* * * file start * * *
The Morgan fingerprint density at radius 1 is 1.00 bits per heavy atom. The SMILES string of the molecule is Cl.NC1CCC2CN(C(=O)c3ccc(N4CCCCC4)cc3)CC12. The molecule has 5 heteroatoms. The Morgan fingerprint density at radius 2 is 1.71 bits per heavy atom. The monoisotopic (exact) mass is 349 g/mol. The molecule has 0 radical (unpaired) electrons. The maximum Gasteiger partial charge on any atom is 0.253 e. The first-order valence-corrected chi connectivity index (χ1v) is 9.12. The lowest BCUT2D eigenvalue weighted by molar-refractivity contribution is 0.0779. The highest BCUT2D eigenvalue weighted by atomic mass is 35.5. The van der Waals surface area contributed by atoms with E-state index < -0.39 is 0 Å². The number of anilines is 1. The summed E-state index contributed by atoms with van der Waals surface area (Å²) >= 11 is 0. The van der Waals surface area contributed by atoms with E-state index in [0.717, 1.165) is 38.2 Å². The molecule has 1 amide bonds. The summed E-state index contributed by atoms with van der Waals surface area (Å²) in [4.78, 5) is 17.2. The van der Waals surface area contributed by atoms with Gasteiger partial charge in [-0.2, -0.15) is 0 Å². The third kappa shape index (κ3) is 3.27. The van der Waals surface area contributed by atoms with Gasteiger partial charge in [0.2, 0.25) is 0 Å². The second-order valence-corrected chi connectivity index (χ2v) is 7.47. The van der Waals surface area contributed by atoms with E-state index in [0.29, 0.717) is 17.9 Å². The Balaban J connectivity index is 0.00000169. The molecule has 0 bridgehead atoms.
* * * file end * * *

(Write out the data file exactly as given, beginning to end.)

The Morgan fingerprint density at radius 1 is 1.00 bits per heavy atom. The SMILES string of the molecule is Cl.NC1CCC2CN(C(=O)c3ccc(N4CCCCC4)cc3)CC12. The molecule has 5 heteroatoms. The Morgan fingerprint density at radius 2 is 1.71 bits per heavy atom. The monoisotopic (exact) mass is 349 g/mol. The molecule has 0 radical (unpaired) electrons. The maximum Gasteiger partial charge on any atom is 0.253 e. The first-order valence-corrected chi connectivity index (χ1v) is 9.12. The lowest BCUT2D eigenvalue weighted by molar-refractivity contribution is 0.0779. The highest BCUT2D eigenvalue weighted by atomic mass is 35.5. The van der Waals surface area contributed by atoms with E-state index < -0.39 is 0 Å². The number of anilines is 1. The summed E-state index contributed by atoms with van der Waals surface area (Å²) >= 11 is 0. The van der Waals surface area contributed by atoms with E-state index in [0.717, 1.165) is 38.2 Å². The molecule has 1 amide bonds. The summed E-state index contributed by atoms with van der Waals surface area (Å²) in [4.78, 5) is 17.2. The van der Waals surface area contributed by atoms with Gasteiger partial charge in [-0.2, -0.15) is 0 Å². The third kappa shape index (κ3) is 3.27. The van der Waals surface area contributed by atoms with Gasteiger partial charge in [0.2, 0.25) is 0 Å². The second-order valence-corrected chi connectivity index (χ2v) is 7.47. The van der Waals surface area contributed by atoms with E-state index in [0.29, 0.717) is 17.9 Å². The Balaban J connectivity index is 0.00000169. The molecule has 0 bridgehead atoms.